[tz] make rearguard_tarballs fails on macOS

Robert Elz kre at munnari.OZ.AU
Mon Oct 19 04:13:31 UTC 2020

    Date:        Sun, 18 Oct 2020 14:37:57 -0700
    From:        Paul Eggert <eggert at cs.ucla.edu>
    Message-ID:  <1437ae48-9d51-c956-9b77-11ae29cbe2a1 at cs.ucla.edu>

  | A better way to do it is to generate an internal format that
  | tells you how much precision is in the timestamp.

Yes, I'd considered that for other reasons in the past (primarily as a
defence mechanism against people who insist in generating as much precision
as they seem able to produce, in effect getting semi-random digits after
a while).   But creating yet another timestamp format isn't on my agenda
right now.

  | Since text timestamps almost invariably use base 10 for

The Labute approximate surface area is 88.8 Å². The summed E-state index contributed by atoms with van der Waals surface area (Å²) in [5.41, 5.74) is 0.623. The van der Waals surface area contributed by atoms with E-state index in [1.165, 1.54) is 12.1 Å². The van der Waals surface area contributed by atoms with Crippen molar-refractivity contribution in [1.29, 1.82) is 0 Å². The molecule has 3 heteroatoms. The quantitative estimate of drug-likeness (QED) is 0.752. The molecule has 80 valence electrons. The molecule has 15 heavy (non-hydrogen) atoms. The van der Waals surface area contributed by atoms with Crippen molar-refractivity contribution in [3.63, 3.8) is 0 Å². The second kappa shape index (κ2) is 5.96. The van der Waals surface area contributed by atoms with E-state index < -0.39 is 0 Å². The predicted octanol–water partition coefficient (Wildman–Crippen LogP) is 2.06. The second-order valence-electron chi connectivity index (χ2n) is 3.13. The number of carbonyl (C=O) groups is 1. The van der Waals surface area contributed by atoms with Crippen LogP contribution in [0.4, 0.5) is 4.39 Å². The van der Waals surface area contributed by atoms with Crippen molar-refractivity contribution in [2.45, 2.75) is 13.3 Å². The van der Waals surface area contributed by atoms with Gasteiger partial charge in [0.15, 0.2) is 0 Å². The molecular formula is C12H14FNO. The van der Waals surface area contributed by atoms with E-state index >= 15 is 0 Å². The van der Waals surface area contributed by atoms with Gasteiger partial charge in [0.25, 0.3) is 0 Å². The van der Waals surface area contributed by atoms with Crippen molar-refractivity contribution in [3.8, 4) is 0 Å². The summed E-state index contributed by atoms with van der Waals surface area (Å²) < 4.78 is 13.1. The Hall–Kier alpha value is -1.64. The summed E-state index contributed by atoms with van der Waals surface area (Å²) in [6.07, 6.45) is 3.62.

| subsecond information,

Yes, bintime was designed to deal with high res computer clocks,
which are binary, not decimal (which is why the "in kernel only"
remarks - by the time this info has escaped the kernel any high precision
accuracy it once held has been lost in the random nature of the

  | the output of the timestamp parser should do likewise,

Yes, there's something in that, and it may be that I might use timespec
instead of bintime for that reason.

  | and should say how many digits were in the input.

but I doubt I would be inventing a new format to allow that, and if
I were it would most probably be a bignum type format, so that it can
represent arbitrary precisions and not be limited to the number of bits
that were considered sufficient at the time the format was created.

I think we have drifted a bit far off topic, and well out of the realm
of civil timezones however.


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